The way the Circle of Fifths goes round like a clock means that it is also easy to quickly play in any key. Say you want to start on a D chord – oh! That's 2 o' clock! So this song will have 2 sharps throughout: F and C.

Fancy a key change towards the end of your song which currently goes F – Bb, C (I IV V in F)? Try moving it... How about G – C – D (I IV V in G)? 🙂

How Will It Help My General Musical Understanding?

Music Sheet

Music Sheet. Image Source

Thinking about music in a theoretical or mathematical way encourages a deeper understanding of your craft and will lead to more satisfaction in your musical experiences.

Not only will it enable you to – on demand – do things like key changes, shifts to relative minors and speedy sight reading, but it will make you think about the gaps between notes and why and how they invoke different moods and vibes.

If you're a musician who reads sheet music, this information is invaluable when it comes to reading and learning pieces, and if you're a songwriter this will speed your process up and ensure that you don't get stuck for ideas.

If you don't read music, but would like to learn songs more quickly and understand why the songs work, this Circle has your answers. You'll start to see that the songs you are playing really do have the amount of sharps/flats that match with the key that your starting chord was on, very often. Our ears have developed to become pleased by certain intervals, and artists who aim to be listenable write in a way which pleases the ear.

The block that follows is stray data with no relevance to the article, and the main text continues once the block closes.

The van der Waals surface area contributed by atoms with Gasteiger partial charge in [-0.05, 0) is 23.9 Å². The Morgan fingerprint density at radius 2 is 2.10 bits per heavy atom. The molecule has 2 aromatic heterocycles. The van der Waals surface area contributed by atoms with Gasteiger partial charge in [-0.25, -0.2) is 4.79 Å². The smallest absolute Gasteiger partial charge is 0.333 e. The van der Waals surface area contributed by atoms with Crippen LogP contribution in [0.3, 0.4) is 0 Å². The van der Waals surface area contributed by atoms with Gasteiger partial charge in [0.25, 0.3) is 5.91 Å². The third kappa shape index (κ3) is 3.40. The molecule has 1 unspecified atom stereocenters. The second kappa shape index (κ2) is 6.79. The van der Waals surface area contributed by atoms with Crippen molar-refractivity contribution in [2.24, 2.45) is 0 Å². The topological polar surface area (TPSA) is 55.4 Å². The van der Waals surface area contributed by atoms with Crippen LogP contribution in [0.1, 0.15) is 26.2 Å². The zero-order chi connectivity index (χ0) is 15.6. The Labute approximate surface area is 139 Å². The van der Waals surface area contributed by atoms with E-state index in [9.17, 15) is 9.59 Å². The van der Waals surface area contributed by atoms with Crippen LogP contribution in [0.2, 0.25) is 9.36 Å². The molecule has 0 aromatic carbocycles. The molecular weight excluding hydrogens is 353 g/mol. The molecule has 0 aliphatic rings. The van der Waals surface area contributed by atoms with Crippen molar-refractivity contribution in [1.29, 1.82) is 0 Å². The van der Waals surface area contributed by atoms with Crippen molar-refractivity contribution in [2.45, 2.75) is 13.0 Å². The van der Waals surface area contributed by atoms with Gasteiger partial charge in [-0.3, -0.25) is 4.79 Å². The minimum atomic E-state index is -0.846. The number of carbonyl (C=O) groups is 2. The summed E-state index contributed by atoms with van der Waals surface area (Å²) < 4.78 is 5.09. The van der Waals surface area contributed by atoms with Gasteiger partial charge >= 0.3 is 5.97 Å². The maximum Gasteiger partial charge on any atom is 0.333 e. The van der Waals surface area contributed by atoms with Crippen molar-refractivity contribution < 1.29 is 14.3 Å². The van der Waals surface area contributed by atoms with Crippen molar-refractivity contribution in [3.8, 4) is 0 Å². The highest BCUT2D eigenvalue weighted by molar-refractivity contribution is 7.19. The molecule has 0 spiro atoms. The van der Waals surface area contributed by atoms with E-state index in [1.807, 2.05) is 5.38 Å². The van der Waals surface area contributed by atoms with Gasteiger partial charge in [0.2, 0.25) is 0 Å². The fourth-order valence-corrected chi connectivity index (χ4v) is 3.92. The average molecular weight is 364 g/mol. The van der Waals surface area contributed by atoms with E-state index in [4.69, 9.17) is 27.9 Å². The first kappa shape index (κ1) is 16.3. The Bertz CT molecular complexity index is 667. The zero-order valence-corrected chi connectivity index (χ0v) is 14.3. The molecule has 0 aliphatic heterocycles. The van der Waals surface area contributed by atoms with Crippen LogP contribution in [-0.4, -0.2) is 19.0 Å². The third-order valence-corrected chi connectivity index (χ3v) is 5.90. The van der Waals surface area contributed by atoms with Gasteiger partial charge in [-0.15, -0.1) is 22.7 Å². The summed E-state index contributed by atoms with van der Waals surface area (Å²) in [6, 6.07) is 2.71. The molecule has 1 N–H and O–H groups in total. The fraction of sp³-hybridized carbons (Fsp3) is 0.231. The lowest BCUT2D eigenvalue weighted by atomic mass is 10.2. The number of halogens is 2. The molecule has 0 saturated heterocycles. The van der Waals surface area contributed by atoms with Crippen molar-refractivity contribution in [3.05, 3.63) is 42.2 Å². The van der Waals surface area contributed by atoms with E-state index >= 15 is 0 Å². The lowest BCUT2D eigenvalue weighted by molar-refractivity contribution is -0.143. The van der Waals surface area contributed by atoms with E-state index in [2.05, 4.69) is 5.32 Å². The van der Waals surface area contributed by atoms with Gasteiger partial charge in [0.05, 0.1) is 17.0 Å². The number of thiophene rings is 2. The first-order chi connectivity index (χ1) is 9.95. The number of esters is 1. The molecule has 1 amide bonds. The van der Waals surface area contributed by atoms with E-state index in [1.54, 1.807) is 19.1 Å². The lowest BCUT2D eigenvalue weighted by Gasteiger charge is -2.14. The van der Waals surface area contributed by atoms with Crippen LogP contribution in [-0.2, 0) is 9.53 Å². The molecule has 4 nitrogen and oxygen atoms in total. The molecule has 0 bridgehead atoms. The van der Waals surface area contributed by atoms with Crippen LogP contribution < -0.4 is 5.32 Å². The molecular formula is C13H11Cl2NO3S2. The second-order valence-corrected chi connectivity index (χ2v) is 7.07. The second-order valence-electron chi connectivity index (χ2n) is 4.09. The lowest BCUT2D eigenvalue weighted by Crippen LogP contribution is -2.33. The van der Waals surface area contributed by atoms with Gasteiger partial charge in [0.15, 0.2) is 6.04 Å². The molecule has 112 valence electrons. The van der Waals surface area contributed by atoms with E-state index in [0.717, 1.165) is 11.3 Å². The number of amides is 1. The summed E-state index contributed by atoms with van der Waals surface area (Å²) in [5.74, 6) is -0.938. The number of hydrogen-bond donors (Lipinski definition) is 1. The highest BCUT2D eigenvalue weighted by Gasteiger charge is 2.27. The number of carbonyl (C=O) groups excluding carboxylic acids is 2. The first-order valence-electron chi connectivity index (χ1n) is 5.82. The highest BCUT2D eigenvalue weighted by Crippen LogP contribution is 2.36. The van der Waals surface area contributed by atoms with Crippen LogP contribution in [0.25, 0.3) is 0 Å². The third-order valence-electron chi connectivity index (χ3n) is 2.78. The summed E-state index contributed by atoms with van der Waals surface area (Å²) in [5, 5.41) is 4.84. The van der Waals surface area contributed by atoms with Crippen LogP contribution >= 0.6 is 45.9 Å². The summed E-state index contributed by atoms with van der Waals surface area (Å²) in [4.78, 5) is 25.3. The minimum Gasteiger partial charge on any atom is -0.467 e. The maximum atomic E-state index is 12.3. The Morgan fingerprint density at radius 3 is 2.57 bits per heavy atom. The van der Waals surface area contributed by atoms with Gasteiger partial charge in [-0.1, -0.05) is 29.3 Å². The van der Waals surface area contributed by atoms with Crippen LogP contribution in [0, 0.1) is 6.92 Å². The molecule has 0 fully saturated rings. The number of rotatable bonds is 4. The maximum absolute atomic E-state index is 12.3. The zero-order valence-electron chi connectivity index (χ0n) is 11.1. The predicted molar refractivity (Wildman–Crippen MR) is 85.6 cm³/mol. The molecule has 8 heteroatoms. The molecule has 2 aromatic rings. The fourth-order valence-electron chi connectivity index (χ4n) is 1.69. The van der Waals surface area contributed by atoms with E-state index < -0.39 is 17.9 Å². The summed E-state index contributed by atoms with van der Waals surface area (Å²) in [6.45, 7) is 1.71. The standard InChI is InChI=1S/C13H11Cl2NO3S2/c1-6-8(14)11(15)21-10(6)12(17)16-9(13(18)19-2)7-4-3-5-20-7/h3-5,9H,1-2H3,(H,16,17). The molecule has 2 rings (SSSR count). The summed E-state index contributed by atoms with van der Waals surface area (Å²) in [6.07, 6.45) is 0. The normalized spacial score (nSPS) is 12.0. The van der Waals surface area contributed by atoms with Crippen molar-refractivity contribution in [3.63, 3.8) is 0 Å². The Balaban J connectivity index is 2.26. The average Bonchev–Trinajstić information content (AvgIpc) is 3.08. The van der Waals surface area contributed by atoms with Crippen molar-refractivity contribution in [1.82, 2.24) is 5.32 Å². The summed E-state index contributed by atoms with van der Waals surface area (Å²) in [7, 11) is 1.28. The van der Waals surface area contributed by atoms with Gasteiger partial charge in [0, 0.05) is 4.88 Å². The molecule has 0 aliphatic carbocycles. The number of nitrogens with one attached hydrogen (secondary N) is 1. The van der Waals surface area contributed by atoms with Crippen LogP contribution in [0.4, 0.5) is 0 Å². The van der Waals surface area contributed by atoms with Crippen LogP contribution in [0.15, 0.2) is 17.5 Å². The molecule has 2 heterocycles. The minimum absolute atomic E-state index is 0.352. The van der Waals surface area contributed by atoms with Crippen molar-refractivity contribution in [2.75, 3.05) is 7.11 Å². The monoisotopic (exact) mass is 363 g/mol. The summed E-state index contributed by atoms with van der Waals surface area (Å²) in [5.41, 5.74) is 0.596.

Conclusion:

Whatever your instrument, and whatever your musical aims, the Circle of Fifths has something to offer you.

If you wish to develop your sight reading, it offers a speedy way to know exactly what all those sharps or flats mean! If you want to play the 12 bar blues in a multitude of keys, you can find your I IV V by drawing a quick circle within the circle! And if you would like to know relative minors, for your songwriting, you can just jump from the outer layer to the inner layer.

Delightfully, this circle works like a clock and – even more delightfully – you can buy an actual clock to remind you of the circle at all times:

However you use the circle, it is sure to treat you well, and guarantees several 'aha' moments as you go round and round.

Happy Playing / Thinking / Creating 🙂

Roz is a music teacher and our go-to person for anything music theory! When she’s not teaching or writing for Zing, Roz writes and plays in alternative/ psyche /art rock band The Roz Bruce Infusion.